This year, Engel has repeatedly been telling audiences about a book, George Otis’s “The Last of the Giants,” which says that God’s hand was at work in the deaths of multiple Soviet leaders whose demise enabled Mikhail Gorbachev’s rise to power. At a POTUS Shield gathering in March, Engle prayed for God to “sweep away” Supreme Court justices and federal judges who uphold Roe v. Wade. He suggested that God could either kill or convert the judges in question, and he told people the church can’t be too “humanistic” in its prayers when confronting the “evil” of abortion.
Just a few days ago, a Rise Up newsletter described the event as people coming together “to form a mighty procession of worship and praise that causes God to arise and scatter His enemies.” Among the emails sent to registrants and prayer warriors in preparation for this weekend was one declaring that 1,000 prayer teams will “barrage the U.S. Supreme Court with brief strikes of intercession” during the four-day weekend with the following prayer focuses:
- Decree the removing, resigning, or reforming of four more Supreme Court justices
- Pray for the Court’s “covenant with death” to be annulled! Isaiah 28:18
- Exalt our Lord Jesus Christ over the court as the Judge of judges. Psalm 82
- Pray Isaiah 1:26 for our courts to be restored to biblical ideologies of justice and righteousness
Another group taking part in the weekend, UnitedCry, has announced that it will gather pastors together on Saturday to launch three new initiatives:
- America Prays, which will build “canopies of united, strategic, sustainable prayer in every state in America”
- Moral Outcry, a petition to the U.S. Supreme Court that will gather “millions” of signatures from pastors and Christian leaders “calling for the end of abortion in America and promoting adoption”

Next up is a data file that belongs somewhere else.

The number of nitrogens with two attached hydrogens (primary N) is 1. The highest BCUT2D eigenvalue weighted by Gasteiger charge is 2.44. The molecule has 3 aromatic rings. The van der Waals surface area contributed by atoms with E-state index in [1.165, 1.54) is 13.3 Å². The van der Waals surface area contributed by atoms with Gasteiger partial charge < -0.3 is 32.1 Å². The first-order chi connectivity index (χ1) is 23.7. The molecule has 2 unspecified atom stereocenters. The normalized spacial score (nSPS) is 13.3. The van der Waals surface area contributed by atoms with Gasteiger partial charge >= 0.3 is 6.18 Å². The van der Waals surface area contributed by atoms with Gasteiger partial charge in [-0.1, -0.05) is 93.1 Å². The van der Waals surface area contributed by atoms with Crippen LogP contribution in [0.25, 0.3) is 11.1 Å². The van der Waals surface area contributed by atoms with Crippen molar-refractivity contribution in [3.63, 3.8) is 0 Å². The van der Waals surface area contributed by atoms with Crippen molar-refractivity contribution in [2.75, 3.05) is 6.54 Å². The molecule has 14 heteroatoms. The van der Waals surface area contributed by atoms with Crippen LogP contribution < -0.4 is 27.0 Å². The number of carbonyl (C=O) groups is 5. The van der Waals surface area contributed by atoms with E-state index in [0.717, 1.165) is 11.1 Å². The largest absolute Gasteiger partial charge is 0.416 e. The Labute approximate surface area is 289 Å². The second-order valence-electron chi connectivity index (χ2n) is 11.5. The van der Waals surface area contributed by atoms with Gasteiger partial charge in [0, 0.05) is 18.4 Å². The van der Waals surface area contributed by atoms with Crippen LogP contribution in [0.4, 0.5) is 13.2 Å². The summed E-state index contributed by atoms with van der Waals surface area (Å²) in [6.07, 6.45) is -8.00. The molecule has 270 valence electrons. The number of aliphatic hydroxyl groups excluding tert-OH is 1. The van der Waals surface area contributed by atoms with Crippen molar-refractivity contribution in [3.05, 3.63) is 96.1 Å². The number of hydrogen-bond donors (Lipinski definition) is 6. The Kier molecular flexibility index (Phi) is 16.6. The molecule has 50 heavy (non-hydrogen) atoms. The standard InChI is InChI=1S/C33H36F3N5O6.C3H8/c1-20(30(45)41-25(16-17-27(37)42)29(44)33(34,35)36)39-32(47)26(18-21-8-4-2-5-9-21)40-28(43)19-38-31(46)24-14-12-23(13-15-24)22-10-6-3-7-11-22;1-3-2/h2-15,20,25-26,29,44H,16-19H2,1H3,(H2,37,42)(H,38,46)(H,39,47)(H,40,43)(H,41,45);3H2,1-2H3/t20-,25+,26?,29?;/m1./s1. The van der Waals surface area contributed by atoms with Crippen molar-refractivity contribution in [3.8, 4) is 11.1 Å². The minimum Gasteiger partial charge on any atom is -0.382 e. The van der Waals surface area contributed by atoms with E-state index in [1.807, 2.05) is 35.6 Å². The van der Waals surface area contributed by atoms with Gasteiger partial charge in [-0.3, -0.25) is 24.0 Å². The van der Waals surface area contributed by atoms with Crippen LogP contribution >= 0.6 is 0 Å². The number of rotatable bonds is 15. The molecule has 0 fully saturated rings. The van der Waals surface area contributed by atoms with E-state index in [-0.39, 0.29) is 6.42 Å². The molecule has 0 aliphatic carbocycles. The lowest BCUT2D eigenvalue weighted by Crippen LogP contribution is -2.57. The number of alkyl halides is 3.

- Congressional Clergy Town Hall, which will endeavor “to connect 6,000 pastors with Congress”
At an event hosted by The Call this summer, Lance Wallnau, who had declared during the presidential campaign that Trump was anointed by God like the biblical King Cyrus, said that now is “the crucial time for the Church to take territory because Cyrus is governing the land.” He referenced Seven Mountains dominionism, which teaches that the right kind of Christians must take dominion over the major spheres of influence in society. Wallnau told The Call audience that this is the time to get “God’s people” into positions of influence “so we can disciple the nation”:
This is an invitation to reformation, not just to revival. Every area of secular culture that we have lost over the last fifteen years has to be retaken by godly reformers who infiltrate the secular world. We have had a culture of response, but now we need a contending culture that conquers the gates of hell.
In an August speech in which he promoted this weekend’s gathering, Engle decreed that “the intercession of the saints is not just praying for the great awakening, it’s actually governing authorities, powers, and dominions.” He led his audience in chants for Supreme Court justices to be “removed, resigned, or reformed.” He said it is time for the ekklesia—a term used by dominionists to describe the church in the form of a divine legislative body—to take their stand, “seated with Christ,” and “stretch out that rod and rule in the midst of the enemies.”